Format: Internet video on laptop.
War movies are always interesting to me in some respects. They are a way to gauge the particular view of the world of a given time, or at least of the people making the film. Since it seems like we are constantly at war somewhere, the motive for making a war film seems rarely to be about the war itself and more about the attitude of the filmmakers toward war. With a film like The Bold and the Brave, filmed after the Korean War and before American involvement in Vietnam, the purpose is perhaps cloudier, especially with the mission that ends the film. Is this a heroic story or one that wants to put forth the idea the war has no real winners? Sadly, it’s probably the former, especially when there’s a sense of glorifying combat and the film taking place in the Italian campaign of World War II—playing to some of the country’s greatest military hits tends to skew the perspective.
We’re not going to get a lot of war for the first two acts of the movie. Instead, we’re going to be introduced to three soldiers. The first is Fairchild (Wendell Corey), who we learn soon after the film’s opening has serious qualms about pulling the trigger on his weapon. The second is Dooley (Mickey Rooney), quick with the girls despite being married and always up for a game of craps. Third is one nicknamed Preacher (Don Taylor), who sees the world in black and white ways, with anything that isn’t capital-G Good being capital-E Evil.
The first two acts are essentially the stories of Preacher and then Dooley. Realizing that Preacher is a dud, Dooley, and then reluctantly Fairchild, arrange for him to be more or less picked up by an Italian prostitute named Fiamma (Nicole Maurey). Their goal, more or less, is to get Preacher laid so he won’t be such a hardass, but the plan backfires. Fiamma and Preacher end up falling for each other, a problem when Preacher comes to realize exactly how Fiamma has survived the war up to this point. Naturally, there is an angry break up and a lot of tears.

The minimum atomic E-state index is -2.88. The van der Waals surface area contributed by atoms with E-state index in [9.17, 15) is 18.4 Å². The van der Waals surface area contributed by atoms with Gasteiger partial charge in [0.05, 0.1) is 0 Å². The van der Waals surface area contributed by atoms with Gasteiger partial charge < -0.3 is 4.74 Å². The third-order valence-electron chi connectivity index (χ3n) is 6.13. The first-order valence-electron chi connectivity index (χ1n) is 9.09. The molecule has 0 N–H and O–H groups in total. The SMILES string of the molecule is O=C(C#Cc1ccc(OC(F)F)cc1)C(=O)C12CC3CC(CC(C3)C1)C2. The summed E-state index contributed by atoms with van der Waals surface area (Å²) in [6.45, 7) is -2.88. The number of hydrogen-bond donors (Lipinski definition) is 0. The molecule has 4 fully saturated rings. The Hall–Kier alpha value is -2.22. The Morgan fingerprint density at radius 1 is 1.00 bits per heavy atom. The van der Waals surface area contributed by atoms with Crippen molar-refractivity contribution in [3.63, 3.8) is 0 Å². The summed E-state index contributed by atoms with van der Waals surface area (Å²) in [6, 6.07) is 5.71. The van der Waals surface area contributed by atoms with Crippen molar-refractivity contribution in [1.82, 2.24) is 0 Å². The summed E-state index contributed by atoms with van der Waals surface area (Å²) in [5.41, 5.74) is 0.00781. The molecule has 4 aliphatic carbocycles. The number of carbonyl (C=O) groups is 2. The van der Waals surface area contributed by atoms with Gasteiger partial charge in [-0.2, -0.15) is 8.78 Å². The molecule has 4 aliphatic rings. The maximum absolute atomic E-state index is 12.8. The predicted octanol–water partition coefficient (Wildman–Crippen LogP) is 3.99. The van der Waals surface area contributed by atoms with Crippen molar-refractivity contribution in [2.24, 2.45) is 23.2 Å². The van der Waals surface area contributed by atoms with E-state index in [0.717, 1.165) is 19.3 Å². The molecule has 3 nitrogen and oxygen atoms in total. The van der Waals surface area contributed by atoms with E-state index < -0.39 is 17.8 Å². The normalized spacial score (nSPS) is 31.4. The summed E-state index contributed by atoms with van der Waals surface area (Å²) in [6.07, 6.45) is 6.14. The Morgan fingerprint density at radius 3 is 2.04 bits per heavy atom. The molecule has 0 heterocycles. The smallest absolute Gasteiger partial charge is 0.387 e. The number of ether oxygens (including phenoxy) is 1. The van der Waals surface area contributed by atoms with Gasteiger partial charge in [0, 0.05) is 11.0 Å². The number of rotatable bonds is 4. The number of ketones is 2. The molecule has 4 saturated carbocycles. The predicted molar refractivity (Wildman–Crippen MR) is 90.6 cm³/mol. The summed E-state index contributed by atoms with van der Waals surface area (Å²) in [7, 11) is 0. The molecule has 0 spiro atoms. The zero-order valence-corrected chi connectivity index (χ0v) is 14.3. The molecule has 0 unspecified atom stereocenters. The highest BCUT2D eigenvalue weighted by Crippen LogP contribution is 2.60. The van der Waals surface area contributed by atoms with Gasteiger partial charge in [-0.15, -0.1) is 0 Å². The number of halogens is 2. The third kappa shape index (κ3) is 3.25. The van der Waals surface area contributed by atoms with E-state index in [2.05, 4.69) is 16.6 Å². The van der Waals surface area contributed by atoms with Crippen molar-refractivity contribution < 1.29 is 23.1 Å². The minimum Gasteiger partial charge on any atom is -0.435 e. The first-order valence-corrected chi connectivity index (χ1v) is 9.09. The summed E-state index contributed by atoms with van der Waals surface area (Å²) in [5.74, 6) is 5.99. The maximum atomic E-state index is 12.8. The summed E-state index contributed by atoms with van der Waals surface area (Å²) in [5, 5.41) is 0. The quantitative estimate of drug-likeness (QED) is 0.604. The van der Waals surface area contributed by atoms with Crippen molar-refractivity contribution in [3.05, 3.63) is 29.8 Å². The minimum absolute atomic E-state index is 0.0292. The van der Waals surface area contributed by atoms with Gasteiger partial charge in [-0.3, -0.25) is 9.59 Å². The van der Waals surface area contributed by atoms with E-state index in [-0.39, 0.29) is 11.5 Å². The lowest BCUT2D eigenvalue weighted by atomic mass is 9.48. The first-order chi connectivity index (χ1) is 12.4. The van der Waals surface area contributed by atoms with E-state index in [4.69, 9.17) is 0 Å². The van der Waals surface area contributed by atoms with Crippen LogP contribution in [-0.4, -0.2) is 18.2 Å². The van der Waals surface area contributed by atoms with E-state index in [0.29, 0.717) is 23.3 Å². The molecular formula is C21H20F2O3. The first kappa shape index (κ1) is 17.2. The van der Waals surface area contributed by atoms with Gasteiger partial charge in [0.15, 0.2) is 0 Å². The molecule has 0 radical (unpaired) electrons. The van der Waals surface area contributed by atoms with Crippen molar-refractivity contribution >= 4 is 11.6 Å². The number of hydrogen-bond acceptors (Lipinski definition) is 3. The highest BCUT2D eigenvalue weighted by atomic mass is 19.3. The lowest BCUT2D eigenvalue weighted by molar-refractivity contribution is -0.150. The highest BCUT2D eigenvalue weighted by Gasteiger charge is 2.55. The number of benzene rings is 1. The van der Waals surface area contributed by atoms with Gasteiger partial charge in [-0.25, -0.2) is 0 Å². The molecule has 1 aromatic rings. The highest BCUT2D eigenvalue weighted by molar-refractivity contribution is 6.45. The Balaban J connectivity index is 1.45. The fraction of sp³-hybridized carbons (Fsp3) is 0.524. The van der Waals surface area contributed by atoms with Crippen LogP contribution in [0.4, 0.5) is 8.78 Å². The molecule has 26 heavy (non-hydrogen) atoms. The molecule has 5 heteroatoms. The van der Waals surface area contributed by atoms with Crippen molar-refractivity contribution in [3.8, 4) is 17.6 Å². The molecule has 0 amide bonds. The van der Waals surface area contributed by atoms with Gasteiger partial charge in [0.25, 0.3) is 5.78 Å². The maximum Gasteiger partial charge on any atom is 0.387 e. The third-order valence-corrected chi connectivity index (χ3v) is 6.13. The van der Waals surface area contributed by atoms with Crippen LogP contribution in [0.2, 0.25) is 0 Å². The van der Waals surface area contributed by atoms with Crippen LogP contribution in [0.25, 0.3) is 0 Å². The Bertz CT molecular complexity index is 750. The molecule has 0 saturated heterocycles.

Dooley, we find out, has been sending home all of his pay to his wife Jeannie. His dream is to open a restaurant in New Jersey, but he doesn’t want any help (it’s implied that Fairchild is wealthy). Near the end of the second act, Dooley gets on a hot streak in a craps game and walks away with something north of $30,000—something close to half a million dollars in 1944 money. But before he can do anything with his wealth, Preacher, still angry over the Fiamma fiasco, orders him out on patrol. Not wanting to be robbed, Dooley pads his uniform with the money, which is going to lead to our third act confrontation and the film’s denouement.
The hell of The Bold and the Brave is that we spend the most time with the worst character. Fairchild, morally conflicted about killing even when placed in a situation where not doing so will get him killed, is easily the most interesting of the three men. Dooley, quick with a joke and played well enough to earn Rooney a Best Supporting Actor nomination, is absolutely the most fun. Even Fiamma, clichéd though she is as the woman who has fallen but only because she had no other choice, has a story that might be worth hearing. So, naturally, we’re going to spend the most time with Preacher, who is incapable of thinking with any nuance, acting in any way other than as a moralizing prick, and as judgmental as any Baptist firebrand who has just stepped away from the pulpit.
And that’s the story here. The Bold and the Brave is misfocused. Give us a story about Dooley and Fairchild and I’m all in. Make Preacher the foil instead of some half-assed reluctant romantic hero, and I’m all in. These are the guys who are interesting to see do things. These are the guys who at least potentially have stories that are worth hearing.
This is especially true since all of the interest created regarding Fairchild is essentially wasted by the end of the film and wasted in exactly the way you think it’s going to be. The combat sequence that comprises the third act has some possibilities that could make the film relevant and worth seeing, but it squanders all of them. We have a chance to see Fairchild’s perceived cowardice played a different way, or to see Preacher’s good/evil paradigm challenged. In fact, both of these are hinted at, and nothing is done with them.
For all this, it’s some of Mickey Rooney’s best work. I’m not a huge Rooney fan, but he’s likeable, or at least approaches that here. Sure, he’s boisterous and loud and obnoxious, but he’s also a lot of fun. It’s worth noting that Rooney was a gambler and served in World War II. He claims to have directed the long craps sequence and ad-libbed it as well. It’s a shame that what is genuinely good work from him is in service of a film that is otherwise so forgettable.
Why to watch The Bold and the Brave: It’s legitimately some of Mickey Rooney’s best work.
Why not to watch: His work is in the service of…this.